In September 1987 the local council elections were due to be held and we took the opportunity to increase our circulation to cover the whole Shire. The Echo’s coverage was probably the decisive factor in the election of a majority of councillors of a progressive bent. Nicholas, the new mayor, Oliver Dunne, and a future mayor, Ian Kingston, had with others formed a group called ‘United Shire’ back before the founding of The Echo. This election was the group’s first political success, although it had scored a legendary reputation a few years earlier when at a social get-together someone had spiked the fruit punch with LSD.

Entheogens were not involved in our front page of April 1, 1987. Under the headline ‘The Echo sells out!’ the story described how the Northern Star had bought us, lock, stock and barrel. It concluded, ‘Single ownership of media on the north coast is what the people need. Eradication of wasteful competition and abolishing the publication of different points of view can only be of service to the people of the area.’ For weeks afterwards Nicholas was embarrassed by readers sincerely congratulating him on the sale.

Council examined

The newspaper was beginning to annoy people too. After a searching article on Council’s competence, the shire engineer described Nicholas as ‘one-eyed’. Our editor was not at all discomfited to take the piratical nickname One Eye, and for a while we adopted the motto monoculus in omnia.

At the end of volume two of The Echo’s existence we made two celebratory gestures. The first was commissioning Michael McDonald to edit an anthology of pieces culled from the newspaper entitled The Big Echo. Wendy Lovejoy’s brilliantly designed cover depicted an Al Capone-type character called ‘Big Ecco’, who appeared throughout the rest of the book threatening the reader in various ways.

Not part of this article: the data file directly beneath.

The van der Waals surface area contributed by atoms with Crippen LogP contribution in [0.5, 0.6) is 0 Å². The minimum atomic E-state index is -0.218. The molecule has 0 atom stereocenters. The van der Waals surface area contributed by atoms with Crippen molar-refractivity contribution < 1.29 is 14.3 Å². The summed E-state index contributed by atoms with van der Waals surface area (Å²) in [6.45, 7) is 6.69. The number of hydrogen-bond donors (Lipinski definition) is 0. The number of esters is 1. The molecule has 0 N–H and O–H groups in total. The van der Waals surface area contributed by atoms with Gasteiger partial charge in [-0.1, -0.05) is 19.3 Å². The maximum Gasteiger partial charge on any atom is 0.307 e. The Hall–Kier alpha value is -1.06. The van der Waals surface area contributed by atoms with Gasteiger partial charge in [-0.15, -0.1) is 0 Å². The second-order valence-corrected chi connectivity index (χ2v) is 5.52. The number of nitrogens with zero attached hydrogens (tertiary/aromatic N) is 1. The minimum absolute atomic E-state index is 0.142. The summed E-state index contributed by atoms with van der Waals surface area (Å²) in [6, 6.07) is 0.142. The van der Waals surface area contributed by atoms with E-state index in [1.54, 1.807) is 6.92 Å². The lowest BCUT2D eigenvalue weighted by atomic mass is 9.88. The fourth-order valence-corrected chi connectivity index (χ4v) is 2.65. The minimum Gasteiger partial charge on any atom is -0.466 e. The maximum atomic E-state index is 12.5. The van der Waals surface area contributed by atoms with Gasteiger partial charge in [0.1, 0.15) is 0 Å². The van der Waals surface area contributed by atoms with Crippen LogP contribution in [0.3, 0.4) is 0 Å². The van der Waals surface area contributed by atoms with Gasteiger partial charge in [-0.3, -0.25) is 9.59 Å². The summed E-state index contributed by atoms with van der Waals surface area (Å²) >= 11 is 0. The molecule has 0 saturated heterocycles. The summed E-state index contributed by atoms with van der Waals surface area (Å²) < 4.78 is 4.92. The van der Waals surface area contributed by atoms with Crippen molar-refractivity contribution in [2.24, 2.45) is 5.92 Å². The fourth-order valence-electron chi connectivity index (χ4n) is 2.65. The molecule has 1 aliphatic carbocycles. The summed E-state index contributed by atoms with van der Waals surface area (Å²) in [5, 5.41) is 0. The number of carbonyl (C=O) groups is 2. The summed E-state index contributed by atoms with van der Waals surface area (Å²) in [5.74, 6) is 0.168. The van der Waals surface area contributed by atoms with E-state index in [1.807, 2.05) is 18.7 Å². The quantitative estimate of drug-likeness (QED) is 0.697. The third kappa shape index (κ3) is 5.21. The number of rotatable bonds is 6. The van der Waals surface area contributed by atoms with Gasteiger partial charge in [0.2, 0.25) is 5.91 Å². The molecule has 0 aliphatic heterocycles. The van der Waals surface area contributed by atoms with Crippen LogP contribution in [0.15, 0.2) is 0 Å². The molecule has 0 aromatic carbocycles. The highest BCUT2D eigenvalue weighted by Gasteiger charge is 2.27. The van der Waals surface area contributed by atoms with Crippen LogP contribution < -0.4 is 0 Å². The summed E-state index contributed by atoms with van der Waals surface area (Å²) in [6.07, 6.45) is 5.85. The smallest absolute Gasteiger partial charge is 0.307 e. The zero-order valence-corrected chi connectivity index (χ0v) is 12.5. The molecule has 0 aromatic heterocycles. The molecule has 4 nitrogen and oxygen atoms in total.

The other celebration was the first of our Echo Awards. A formal dinner at which we gave out awards in parody of the Oscars: Most prolific letter writer, Victim of worst typesetting blunder, Most sexist advertiser, etc. Local resident Mungo MacCallum, who’d recently retired from the Canberra press gallery, gave a prize for the best limerick written during the evening and soon commenced his weekly column for us, which has continued ever since.


More Echo history articles


2 responses to “Printers and politicians: The Echo gives voice to the community”

  1. Mary Grant says:

    You are the only current local news coverage that actually “prints” people comments!

    Most other free papers which are distributed locally – are not “current” news.

    Congratulations to all the staff at ECHO!!!!!

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A note from the editorial team

Some of The Echo’s editorial team: journalists Paul Bibby and Aslan Shand, editor Hans Lovejoy, photographer Jeff Dawson and Mandy Nolan

The Echo has never underestimated the intelligence and passion of its readers. In a world of corporate banality and predictability, The Echo has worked hard for more than 30 years to help keep Byron and the north coast unique with quality local journalism and creative ideas. We think this area needs more voices, reasoned analysis and ideas than just those provided by News Corp, lifestyle mags, Facebook groups and corporate newsletters.

The Echo is one hundred per cent locally owned and one hundred per cent independent. As you have probably gathered from what is happening in the media industry, it is not cheap to produce a weekly newspaper and a daily online news service of any quality.